When the second type of processor is present (e.g., one that needs to receive 0.8 V), the inventor 222 is turned on (because the inverter 214 in the detection portion of the circuit 200 is off). As a result, a 3.7 KΩ resistor is introduced in parallel to the 4.87 KΩ resister, and the low-power state voltage provided to the processor is 0.8 V. That is, the two resistors in parallel have a resistance of 2 KΩ—and the voltage level therefore now equals 1.236 V multiplied by 2 KΩ/(1 KΩ+2 KΩ) or 0.825 V (which may again be associated with a 25 millivolt offset value).
According to some embodiments, an offset value associated with the processor voltage is adjusted in accordance with the processor type. For example, a maximum operating voltage might be reduced, or “offset,” by an offset amount such that the reduced value is substantially near a mid-point of a range of operating voltages for that type of processor (e.g., a maximum operating voltage of 1.55 V might be reduced by 25 millivolts if that type of processor has a 50 millivolt range of operating voltages).
As illustrated in
At 302, a processor type is detected. For example, a signal received from a processor pin might be used to determine which type of processor is currently present in a socket. At 304, a low-power state voltage is provided to the processor in accordance with the processor type. For example, a first voltage level might be supplied for a first processor type while a second voltage level would be supplied for a second processor type. According to some embodiments, an offset value is adjusted at 306 in accordance with the processor type.
In this way, a single circuit board and set of components might support different types of processors that require different voltages (e.g., the circuit board might have a socket that can receive different types of processors). In other words, appropriate voltages may be provided without needing to replace the components on the circuit board (which might save time as well as reduce the risk of errors or damage caused by the replacement).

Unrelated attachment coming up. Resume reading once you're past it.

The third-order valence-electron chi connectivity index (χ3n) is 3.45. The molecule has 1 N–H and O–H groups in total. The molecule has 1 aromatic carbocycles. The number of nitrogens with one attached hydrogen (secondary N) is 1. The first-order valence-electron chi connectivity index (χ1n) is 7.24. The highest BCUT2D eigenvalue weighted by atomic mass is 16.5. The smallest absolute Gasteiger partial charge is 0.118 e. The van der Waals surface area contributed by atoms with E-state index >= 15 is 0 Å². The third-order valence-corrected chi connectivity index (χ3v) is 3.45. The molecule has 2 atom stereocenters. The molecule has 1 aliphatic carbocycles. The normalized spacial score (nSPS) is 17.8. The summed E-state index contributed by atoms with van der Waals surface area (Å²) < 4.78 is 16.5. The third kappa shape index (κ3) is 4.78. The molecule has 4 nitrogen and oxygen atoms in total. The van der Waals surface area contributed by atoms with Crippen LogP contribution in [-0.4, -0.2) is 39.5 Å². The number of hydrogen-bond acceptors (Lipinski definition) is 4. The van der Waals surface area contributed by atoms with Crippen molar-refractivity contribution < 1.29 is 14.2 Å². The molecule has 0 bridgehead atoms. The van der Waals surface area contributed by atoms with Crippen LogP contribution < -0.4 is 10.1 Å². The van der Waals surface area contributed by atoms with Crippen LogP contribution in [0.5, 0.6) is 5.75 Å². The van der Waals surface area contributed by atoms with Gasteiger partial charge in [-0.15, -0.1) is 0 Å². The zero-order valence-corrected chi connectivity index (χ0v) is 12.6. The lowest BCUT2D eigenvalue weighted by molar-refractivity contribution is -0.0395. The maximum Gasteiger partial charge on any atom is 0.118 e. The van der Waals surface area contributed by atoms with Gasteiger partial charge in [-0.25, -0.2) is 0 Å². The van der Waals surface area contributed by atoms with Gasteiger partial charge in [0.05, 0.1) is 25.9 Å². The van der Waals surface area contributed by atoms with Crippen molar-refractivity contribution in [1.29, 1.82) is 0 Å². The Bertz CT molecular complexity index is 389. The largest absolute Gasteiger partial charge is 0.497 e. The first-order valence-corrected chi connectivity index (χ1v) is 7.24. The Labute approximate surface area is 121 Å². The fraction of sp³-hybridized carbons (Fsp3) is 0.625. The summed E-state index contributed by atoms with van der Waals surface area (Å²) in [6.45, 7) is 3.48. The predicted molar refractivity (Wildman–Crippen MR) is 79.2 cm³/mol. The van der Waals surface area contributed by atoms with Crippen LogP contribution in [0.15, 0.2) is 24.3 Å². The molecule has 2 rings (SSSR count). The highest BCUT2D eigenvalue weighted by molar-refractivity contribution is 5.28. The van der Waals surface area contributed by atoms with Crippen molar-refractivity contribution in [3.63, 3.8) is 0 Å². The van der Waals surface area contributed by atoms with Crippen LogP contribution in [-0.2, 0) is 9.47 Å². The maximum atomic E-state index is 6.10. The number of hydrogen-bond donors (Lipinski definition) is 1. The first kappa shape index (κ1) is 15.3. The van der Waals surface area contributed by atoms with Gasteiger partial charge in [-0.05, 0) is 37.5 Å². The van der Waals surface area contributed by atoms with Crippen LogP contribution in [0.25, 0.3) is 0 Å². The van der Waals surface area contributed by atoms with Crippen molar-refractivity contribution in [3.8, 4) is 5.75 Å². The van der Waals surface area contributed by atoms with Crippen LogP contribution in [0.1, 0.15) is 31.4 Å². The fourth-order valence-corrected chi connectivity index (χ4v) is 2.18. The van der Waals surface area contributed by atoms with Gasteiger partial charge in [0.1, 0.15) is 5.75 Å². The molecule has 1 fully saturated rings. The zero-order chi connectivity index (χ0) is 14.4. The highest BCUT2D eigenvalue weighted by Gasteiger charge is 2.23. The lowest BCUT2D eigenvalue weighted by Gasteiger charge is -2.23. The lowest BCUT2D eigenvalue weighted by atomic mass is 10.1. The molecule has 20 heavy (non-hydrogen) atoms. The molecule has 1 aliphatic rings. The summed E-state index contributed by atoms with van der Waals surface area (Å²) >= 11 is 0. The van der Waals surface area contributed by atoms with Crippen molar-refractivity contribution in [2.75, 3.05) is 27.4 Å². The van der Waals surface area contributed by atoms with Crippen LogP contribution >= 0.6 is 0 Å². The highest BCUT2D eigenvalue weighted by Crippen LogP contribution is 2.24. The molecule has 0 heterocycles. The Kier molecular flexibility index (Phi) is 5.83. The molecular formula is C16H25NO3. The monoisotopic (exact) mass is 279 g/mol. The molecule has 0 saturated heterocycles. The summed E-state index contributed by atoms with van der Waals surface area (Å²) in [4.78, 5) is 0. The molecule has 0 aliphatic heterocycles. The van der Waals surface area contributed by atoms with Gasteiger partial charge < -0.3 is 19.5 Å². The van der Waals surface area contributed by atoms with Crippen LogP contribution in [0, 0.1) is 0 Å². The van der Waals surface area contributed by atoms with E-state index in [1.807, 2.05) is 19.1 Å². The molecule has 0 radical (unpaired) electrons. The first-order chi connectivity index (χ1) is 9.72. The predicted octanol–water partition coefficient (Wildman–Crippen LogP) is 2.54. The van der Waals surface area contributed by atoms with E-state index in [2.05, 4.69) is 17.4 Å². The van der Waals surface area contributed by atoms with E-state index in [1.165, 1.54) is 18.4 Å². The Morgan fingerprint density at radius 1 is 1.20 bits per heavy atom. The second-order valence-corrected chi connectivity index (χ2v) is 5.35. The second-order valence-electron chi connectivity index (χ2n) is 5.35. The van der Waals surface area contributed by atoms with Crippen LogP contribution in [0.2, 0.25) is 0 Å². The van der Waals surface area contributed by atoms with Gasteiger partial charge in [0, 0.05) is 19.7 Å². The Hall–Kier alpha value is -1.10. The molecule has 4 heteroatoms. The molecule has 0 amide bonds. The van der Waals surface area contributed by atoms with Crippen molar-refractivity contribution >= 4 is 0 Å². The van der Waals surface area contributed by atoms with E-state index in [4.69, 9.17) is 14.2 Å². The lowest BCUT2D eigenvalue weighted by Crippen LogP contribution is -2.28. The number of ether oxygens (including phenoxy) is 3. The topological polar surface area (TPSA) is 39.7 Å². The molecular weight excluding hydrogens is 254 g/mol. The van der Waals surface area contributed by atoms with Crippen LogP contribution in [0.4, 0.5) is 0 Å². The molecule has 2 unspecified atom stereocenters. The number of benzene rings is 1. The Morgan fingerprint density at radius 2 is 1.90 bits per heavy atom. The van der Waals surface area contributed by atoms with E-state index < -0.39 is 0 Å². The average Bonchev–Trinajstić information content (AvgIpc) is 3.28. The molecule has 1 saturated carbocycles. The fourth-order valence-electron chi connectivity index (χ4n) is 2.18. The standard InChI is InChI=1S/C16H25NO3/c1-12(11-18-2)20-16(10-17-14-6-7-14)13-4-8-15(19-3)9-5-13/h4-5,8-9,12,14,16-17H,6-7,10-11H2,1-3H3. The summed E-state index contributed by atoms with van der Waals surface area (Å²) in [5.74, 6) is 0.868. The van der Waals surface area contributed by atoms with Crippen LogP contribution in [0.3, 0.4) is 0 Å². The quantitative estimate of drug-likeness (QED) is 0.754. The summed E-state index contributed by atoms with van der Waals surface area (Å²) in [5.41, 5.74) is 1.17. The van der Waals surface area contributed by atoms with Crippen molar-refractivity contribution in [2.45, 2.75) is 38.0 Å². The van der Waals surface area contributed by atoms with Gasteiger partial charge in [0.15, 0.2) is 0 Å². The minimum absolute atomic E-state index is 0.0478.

A voltage regulator 460 coupled to the power supply 450 may provide a voltage to a processor in accordance with any of the embodiments described herein. For example, the voltage regulator 460 may provide a first low-power state voltage level when a first type of processor is in the socket 402 and a second low-power state voltage level when a second type of processor is in the socket 402.
The following illustrates various additional embodiments. These do not constitute a definition of all possible embodiments, and those skilled in the art will understand that many other embodiments are possible. Further, although the following embodiments are briefly described for clarity, those skilled in the art will understand how to make any changes, if necessary, to the above description to accommodate these and other embodiments and applications.
Although some embodiments have been described with respect to two processor types, embodiments may support more that two types of processors. For example, three different types of processor might need three different voltage levels.
Moreover, although some embodiments have been described with respect to low-power state voltages, embodiments may be associated with any voltages that are provided to a processor. For example, different VCC voltage levels might be provided to different types of host processors.
Similarly, although particular circuits and components have been described, embodiments may be associated with any types of circuits or components that perform any of the functions described herein.
The several embodiments described herein are solely for the purpose of illustration. Persons skilled in the art will recognize from this description other embodiments may be practiced with modifications and alterations limited only by the claims.
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|U.S. Classification||713/300, 713/320, 713/323|
|International Classification||G06F1/32, G06F1/26|
|Dec 30, 2003||AS||Assignment|
Owner name: INTEL CORPORATION, CALIFORNIA
Free format text: ASSIGNMENT OF ASSIGNORS INTEREST;ASSIGNOR:PEARL, L. RAYMOND;REEL/FRAME:014222/0290
Effective date: 20031002
|Nov 8, 2010||REMI||Maintenance fee reminder mailed|
|Apr 3, 2011||LAPS||Lapse for failure to pay maintenance fees|
|May 24, 2011||FP||Expired due to failure to pay maintenance fee|
Effective date: 20110403